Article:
Blake Mycoskie, founder of Toms Shoes, appeared earlier this month on a very popular American TV program, The Tonight Show, and took a stance in a contentious debate. Weeping as he recalled recent shootings on American soil – particularly the one in Thousand Oaks, California, about 30 straight-line miles from Toms' corporate headquarters in Los Angeles – Mycoskie announced that Toms Shoes would be donating $5 million to groups seeking to end gun violence in the U.S.

At the TV talk show, Mycoskie announced a second, more interesting initiative as well. The company's website,, has started inviting visitors to enter their name, address and e-mail address so that Toms can “send a postcard” in their name to their representative in the U.S. Congress. The postcard urges passage of federal law requiring universal background checks on gun sales. Toms is covering the cost of the postcards and their postage. A few days ago, in a video posted on Instagram, Mycoskie said that 285,000 such postcards had been sent. More are expected.

The action underlines Toms Shoes' strong commitment to social values, benefiting the brand's image on top of its numerous “one-for-one” giving programs. But how effective can Toms expect to be in this new venture? The “gun debate,” as it is often called, has existed in the U.S. in some form since the 18th century. At present, it revolves around legislation ratified in 1791: namely, the Bill of Rights, whose Second Amendment forbids the government from infringing the “right of the people to keep and bear Arms.”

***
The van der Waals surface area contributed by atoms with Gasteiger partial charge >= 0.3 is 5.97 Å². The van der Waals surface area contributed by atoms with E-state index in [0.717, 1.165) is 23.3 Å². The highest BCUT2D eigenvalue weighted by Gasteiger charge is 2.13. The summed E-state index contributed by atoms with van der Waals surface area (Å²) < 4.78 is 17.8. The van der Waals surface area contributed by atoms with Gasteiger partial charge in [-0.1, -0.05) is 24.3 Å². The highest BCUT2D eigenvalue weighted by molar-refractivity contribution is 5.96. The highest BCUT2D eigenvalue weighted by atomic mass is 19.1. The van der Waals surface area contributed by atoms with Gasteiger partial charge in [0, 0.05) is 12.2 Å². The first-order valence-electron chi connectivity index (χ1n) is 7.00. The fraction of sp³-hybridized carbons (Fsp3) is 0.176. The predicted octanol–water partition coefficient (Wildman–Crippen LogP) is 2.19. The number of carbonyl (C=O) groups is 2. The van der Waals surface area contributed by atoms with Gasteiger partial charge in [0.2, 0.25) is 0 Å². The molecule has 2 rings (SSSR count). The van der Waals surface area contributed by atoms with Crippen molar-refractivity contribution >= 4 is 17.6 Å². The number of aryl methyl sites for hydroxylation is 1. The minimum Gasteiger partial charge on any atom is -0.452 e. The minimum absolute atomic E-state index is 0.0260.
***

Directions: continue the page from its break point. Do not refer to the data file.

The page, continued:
For Americans who seek some form of gun control, however, the right to self-defense pales by comparison with certain statistics on gun deaths in the U.S., and recent mass shootings have only raised the debate's temperature. The issue is further complicated by disagreements over words. The Gun Violence Archive, a non-profit group, lists 321 mass shootings that have taken place in the U.S. so far this year, but its definition of “mass shooting” is any incident where four or more people – shooter(s) excluded – are either injured or killed by gunfire. The shooting at Thousand Oaks qualifies, but so can a drug bust or a robbery gone wrong.

Toms nevertheless seems likely to succeed on the marketing front. The company may alienate Americans who reject mandatory universal background checks, but figures released in 2017 by the Pew Research Center suggest that 84 percent of American adults, and 77 percent of gun owners, favor background checks for sales of guns everywhere. The same study showed that 71 percent of American adults, and 54 percent of gun owners, favor the creation of a federal database to track gun sales.

That's a big potential customer base for Toms. As with issues like sustainability and corporate responsibility, more and more people buy with their conscience.